Therefore. Crutchley and Hansen (1989) and Moh'd. Given a lower percentage of outsiders. (i. A dividend increase may signal good future earnings. Investors preferring to avoid taxes will be drawn to firms with lower payout ratios.e.firms. His analysis shows a negative relationship between dividend payout and the percentage of insiders. Information Content: Changes in dividend policy may be signals concerning the firm’s financial condition. given their stated dividend policy). A dividend decrease may signal poor future earnings. less need exists to pay dividends to reduce agency costs. and Rimbey (1995) conclude that managers make financial policy tradeoffs such as paying dividends to control agency costs. Perry. . firms draw a given clientele. firms should avoid making drastic changes in their dividend policy. Dividend policy issues Clientele Effect: Investors needing current income will be drawn to firms with high payout ratios..
the Company had a total of 43 RasaMas restaurants in Malaysia and Brunei and 35 Kedai Ayamas stores across Malaysia.Dividend History This Report provides Dividends history for KFC Holdings (Malaysia) Berhad. feed mills. .14 Dividend 0. the Company operates in three segments. Through its subsidiaries. Its ancillary support system encompasses sauce manufacturing. integrated poultry and ancillary. namely restaurants.14 Dividend * Close price adjusted for dividends and splits. 2010 Sep 9. In 2009.10 Dividend 0. and processing and further processing plants. the Company had acquired the entire issued and paid-up capital of Rasamas Terminal Larkin Sdn Bhd and Rasamas Melaka Sdn Bhd. 2008 Sep 13. As of December 31. 2010 May 4. Tabular results include up to a four-year history of dividend payout from 2007 to 2011. 2009. 77 stores in Singapore.08 Dividend 0. 2009.12 Dividend 0. 2009 Sep 17. KFC Holdings (Malaysia) Bhd is a Malaysia-based investment holding company. Tabular results include up to a four-year history of dividend payout from 2007 to 2011.08 Dividend 0. On December 15. contract broiler farming. Prices Date Sep 8.16 Dividend 0. 2008 May 5. KFC Holdings (Malaysia) Berhad . Gamuda Berhad – Dividend History This Report provides Dividends history for KFC Holdings (Malaysia) Berhad. 2007 Open Low Close Volume 2: 1 Stock Split 0. 2010 Sep 7. 2009 May 5. Its integrated poultry operations include breeder farms and hatchery.Dividend payment history of firms listed on the Bursa Malaysia 1. High Adj Close* 2. 2007 Jun 14. the Company operated 475 restaurants across Malaysia. poultry farms. nine restaurants in Brunei and 72 restaurants in India. as well as bakery and commissary operations.08 Dividend 0.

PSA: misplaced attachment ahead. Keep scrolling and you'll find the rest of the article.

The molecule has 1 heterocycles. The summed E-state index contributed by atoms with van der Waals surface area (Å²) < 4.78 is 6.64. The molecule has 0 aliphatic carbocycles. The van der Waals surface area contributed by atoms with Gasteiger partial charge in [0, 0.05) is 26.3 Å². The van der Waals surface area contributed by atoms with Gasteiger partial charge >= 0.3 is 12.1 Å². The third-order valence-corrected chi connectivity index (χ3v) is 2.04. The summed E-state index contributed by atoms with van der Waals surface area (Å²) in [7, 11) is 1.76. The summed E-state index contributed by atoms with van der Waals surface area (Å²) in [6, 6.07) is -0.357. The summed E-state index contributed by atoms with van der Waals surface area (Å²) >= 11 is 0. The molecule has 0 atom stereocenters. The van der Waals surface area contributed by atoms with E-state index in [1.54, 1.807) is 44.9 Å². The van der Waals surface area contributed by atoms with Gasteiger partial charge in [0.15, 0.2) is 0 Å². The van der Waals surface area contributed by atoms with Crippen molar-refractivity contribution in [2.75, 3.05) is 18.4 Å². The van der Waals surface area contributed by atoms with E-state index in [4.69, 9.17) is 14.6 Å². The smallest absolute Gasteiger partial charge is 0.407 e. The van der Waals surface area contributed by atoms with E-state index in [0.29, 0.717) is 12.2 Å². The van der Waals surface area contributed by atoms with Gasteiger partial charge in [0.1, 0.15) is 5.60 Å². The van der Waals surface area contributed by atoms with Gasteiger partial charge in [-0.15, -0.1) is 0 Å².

Republic of China. railway. The Company operates in Malaysia.23 Dividend 0. 2008 Jan 14. 2010 Jan 26.04 Dividend 0. Bhd. which is engaged in the development of residential and commercial properties and club operations. Prices Date Aug 4.125 Dividend 0. The full service carrier shrunk its operation to record its tenth consecutive quarterly net profit. Qatar. airfield facilities. Bahrain and Vietnam. Mauritius. 2010 Aug 4.23 Dividend * Close price adjusted for dividends and splits. High Low Adj Close* The sectors chosen:Aviation Sector AirAsia Versus Malaysia Airlines (1 Quarter 2008) Malaysia Airlines (MAS) and AirAsia released contrasting financial results for the fourth quarter and full year ended 31-Dec-08. 2009 Jan 13. Its subsidiaries include Gammau Construction Sdn. dams and general and trading services related to construction activities.04 Dividend 0. 2009 Jul 16. while the LCC continued its aggressive expansion.125 Dividend 0. which is engaged in the construction of highways and bridges. Bhd. water treatment plants. Taiwan. and water and expressway concessions. but notched . The Company operates in three business segments: engineering and construction. and Gamuda Engineering Sdn. property development and club operations. 2007 Open Close Volume 0.06 Dividend 0.06 Dividend 0. 2008 Jul 17. 2007 Apr 17. which is engaged in the management of water supply and the management and tolling of highway operations.Gamuda Berhad is a Malaysia-based investment holding company engaged in civil engineering construction.
MAS cut its capacity by 1. While MAS has been eking out small net profits. while AirAsia grew its ASKs by 17% (its slowest pace all year). which was outdone by AirAsia's 13% increase in RASK to MYR 16. Malaysia Airlines and AirAsia passenger numbers growth comparison: 1Q08 to 4Q08 MAS reported a 5% increase in RASK (including fuel surcharges and admin fees) to MYR 21. as it unwound its fuel hedging programme and some of its interest rate swaps. However.5 sen. AirAsia appears set to soar. Free of the hedging contracts that weighed down the second half of 2008. AirAsia lost heavily in the final two quarters of 2008. AirAsia's quarterly operating result was outstanding.up its second consecutive quarterly net loss.3% in 4Q08.75 sen. Malaysia Airlines and AirAsia passenger net profit margin comparison: 1Q08 to 4Q08 .